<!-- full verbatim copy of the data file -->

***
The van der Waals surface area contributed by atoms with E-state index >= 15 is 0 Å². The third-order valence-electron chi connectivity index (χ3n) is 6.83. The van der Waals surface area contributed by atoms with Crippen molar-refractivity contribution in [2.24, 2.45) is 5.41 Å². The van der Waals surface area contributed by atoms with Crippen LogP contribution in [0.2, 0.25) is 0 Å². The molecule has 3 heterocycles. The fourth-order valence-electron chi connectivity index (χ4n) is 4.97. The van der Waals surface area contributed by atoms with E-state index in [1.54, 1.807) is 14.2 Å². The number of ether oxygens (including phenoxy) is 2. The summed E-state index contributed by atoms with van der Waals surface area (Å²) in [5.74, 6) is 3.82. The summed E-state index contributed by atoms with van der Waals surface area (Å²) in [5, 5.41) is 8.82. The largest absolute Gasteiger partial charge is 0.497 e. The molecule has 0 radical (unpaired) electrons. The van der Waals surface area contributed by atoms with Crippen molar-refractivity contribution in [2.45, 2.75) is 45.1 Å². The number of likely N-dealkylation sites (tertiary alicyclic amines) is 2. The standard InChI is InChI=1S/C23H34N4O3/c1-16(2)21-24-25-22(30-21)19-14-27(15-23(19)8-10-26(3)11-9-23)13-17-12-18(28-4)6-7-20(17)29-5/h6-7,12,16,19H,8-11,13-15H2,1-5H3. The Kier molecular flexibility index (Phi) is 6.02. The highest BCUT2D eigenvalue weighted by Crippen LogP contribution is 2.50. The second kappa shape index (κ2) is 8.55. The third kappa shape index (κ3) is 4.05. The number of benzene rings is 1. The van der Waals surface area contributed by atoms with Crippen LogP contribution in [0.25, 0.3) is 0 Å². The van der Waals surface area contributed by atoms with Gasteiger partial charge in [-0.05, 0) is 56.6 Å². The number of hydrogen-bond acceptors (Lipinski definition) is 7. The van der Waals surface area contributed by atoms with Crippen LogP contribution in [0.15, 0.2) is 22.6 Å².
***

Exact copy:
The van der Waals surface area contributed by atoms with E-state index >= 15 is 0 Å². The third-order valence-electron chi connectivity index (χ3n) is 6.83. The van der Waals surface area contributed by atoms with Crippen molar-refractivity contribution in [2.24, 2.45) is 5.41 Å². The van der Waals surface area contributed by atoms with Crippen LogP contribution in [0.2, 0.25) is 0 Å². The molecule has 3 heterocycles. The fourth-order valence-electron chi connectivity index (χ4n) is 4.97. The van der Waals surface area contributed by atoms with E-state index in [1.54, 1.807) is 14.2 Å². The number of ether oxygens (including phenoxy) is 2. The summed E-state index contributed by atoms with van der Waals surface area (Å²) in [5.74, 6) is 3.82. The summed E-state index contributed by atoms with van der Waals surface area (Å²) in [5, 5.41) is 8.82. The largest absolute Gasteiger partial charge is 0.497 e. The molecule has 0 radical (unpaired) electrons. The van der Waals surface area contributed by atoms with Crippen molar-refractivity contribution in [2.45, 2.75) is 45.1 Å². The number of likely N-dealkylation sites (tertiary alicyclic amines) is 2. The standard InChI is InChI=1S/C23H34N4O3/c1-16(2)21-24-25-22(30-21)19-14-27(15-23(19)8-10-26(3)11-9-23)13-17-12-18(28-4)6-7-20(17)29-5/h6-7,12,16,19H,8-11,13-15H2,1-5H3. The Kier molecular flexibility index (Phi) is 6.02. The highest BCUT2D eigenvalue weighted by Crippen LogP contribution is 2.50. The second kappa shape index (κ2) is 8.55. The third kappa shape index (κ3) is 4.05. The number of benzene rings is 1. The van der Waals surface area contributed by atoms with Crippen LogP contribution in [0.25, 0.3) is 0 Å². The van der Waals surface area contributed by atoms with Gasteiger partial charge in [-0.05, 0) is 56.6 Å². The number of hydrogen-bond acceptors (Lipinski definition) is 7. The van der Waals surface area contributed by atoms with Crippen LogP contribution in [0.15, 0.2) is 22.6 Å².